Happy to hear that others are getting on board. I’ve been wearing Chucks exclusively for my Crossfit workouts (save Oly lifting only WODs) for about 8 months now and LOVE! them.
An article from Nutrtion & Metabolism, Dietary carbohydrate restriction in type 2 diabetes mellitus and metabolic syndrome: time for a critical appraisal.
Good article on the approach of reducing dietary fat intake vs. carbohydrate intake.
Just wanted to put these on here so I remember where they are:
My Big Fat Diet – Aim High, Think Big, Score One More!
What happens when you convince a small, remote town to modify their diet to restrict carbohydrate? You get a study called “My Big Fat Diet,” where everyone participating agrees to shun the carbohydrate and dig in and enjoy meat, eggs, cream, real cheese and a variety of non-starchy vegetables.Dr. Jay Wortman propsed such a study, and after months of ethics reviews and consultations, Wortman and his team of researchers tested the theory that high-calorie Western foods are the root cause of those health problems, not due to the dietary fat content, but the carbohydrate.As the CBC reported, “[h]e set up a year-long study of the diet in Alert Bay, where 60 people agreed to live on a more traditional aboriginal diet of meat, seafood and non-starch vegetables such as cauliflower.His theory is that sharply reducing the consumption of carbohydrates and sugar will cut deeply into the very high rates of obesity and diabetes in native communities.People who took part in the study lost significant amounts of weight, Wortman said. They also showed improvements in their cholesterol levels and diabetes control.”The preliminary findings are captured in a poster abstract, available here. The findings are, in a word, expected. What Wortman and his team found is what others have found in other studies – those who modify their diet by restricting carbohydrates and eating protein and fat ad libitum lose weight, improve triglycerides and HDL, have no significant findings for LDL or total cholesterol, see improvement in glycemic control with reductions in HbA1c.In this study’s subjects, it is reported that they:
Lost 10.1% of body weight
Shed 9.7% of their waist circumference
Improved their waist-to-hip ratios significantly
Triglycerides (TG) declined 19.9%
HDL rose 17.4%
TG/HDL ratio improved 30.2%
TC/HDL ratio improved 11.5%
Total Cholesterol (TC) and LDL had no significant change
More importantly, in the initial analysis, those with diabetes were found to have significant improvements in their HbA1c levels – seeing a decline from a mean 7.1% to a mean 6.1%. This is again a study that finds diet alone improves HbA1c significantly while also reducing or eliminating medication!
Now one would think that results like this, and others before it, would inspire those whom remain skeptical to see the value in such a dietary approach; after all, it is helping those with chronic health conditions to lose weight, improve specific risk markers and also reduce medication requirements.
Well, not so fast say the ‘experts’ sought for comment by the CBC for their article!
“The diet he is advocating has been compared with the high-protein, low-carbohydrate Atkins diet, which has been criticized by the American Society for Nutrition for causing dramatic weight fluctuations, leading to illness.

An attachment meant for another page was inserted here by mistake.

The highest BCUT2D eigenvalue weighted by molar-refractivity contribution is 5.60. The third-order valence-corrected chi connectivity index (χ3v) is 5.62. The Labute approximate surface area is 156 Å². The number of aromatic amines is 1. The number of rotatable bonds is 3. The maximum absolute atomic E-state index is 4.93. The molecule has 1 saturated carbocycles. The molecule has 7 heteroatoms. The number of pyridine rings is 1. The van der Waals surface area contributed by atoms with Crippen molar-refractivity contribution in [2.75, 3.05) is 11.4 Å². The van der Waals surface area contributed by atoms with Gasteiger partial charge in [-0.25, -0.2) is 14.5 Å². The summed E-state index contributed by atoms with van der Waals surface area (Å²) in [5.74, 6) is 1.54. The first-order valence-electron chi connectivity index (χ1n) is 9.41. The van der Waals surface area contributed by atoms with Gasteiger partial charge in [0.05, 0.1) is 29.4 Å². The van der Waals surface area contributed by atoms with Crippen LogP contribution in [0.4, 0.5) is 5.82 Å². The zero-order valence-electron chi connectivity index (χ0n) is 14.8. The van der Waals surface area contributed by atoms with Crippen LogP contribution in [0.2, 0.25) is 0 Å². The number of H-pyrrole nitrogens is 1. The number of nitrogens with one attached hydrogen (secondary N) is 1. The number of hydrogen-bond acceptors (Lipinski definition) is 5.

The Health Canada Aboriginal Food Guide still recommends native people eat rice, bread and pasta.”
So, Health Canada Aboriginal Food Guide is going to continue to tell native peoples to keep eating that rice, bread and pasta; despite evidence, from multiple studies now, showing eliminating these foods is benefiicial to health?
But worse still is the message that is now in vogue, that modifying diet to restrict carbohydrate is too hard to do, unsafe anyway, so don’t try.
As well, living on a more traditional diet may present challenges for many native communities, said Bernadette Dejonzague, a registered dietitian and a diabetes prevention program co-ordinator. This is because access to food sources such as sockeye salmon may be limited by contamination and transportation issues.
More insulting however, is the insinuation that native peoples are too stupid to modify their diet back to the traditional!
Many people who live in native communities “wouldn’t know what to do with a deer or moose, even if they were able to shoot one,” said Dejonzague, who is a member of the Abenaki First Nation and based in London, Ont.
Let’s just forget the fact that native peoples lived off the land for generations prior to the introduction of flour, sugar and refined carbohydrates!
As Canada.com reported, “Starchy food such as flour for bannock, potatoes and pasta were introduced about a century ago and the impact on the aboriginal diet was devastating. Because of our people’s low incomes we find it necessary to stretch out food and what better way than to add lots of starches such as bannock and potatoes. The Hudson Bay Company introduced us to bannock and we bought it hook, line and sinker. It found a market for flour at our expense.”
At least Canada.com had the guts to be open and honest about the choices one must make, “We need to return to our roots of healthy eating and exercising. Our people in both the urban areas and reserves must examine their eating habits and adjust accordingly.People who have diabetes have two choices: They can treat the symptoms through medication or they can go to the root of the problem and follow a more traditional diet.
So get off the couch and snare a rabbit, set a net, shoot a deer or moose, and when summer comes go out and pick a mess of berries. Walk past the junk food aisle at the supermarket and head to the vegetable section. Our good health depends on what we eat and the Namgis First Nation has thrown out the challenge.”
The wonderful world of video…
OK, not really, but there it is anyway.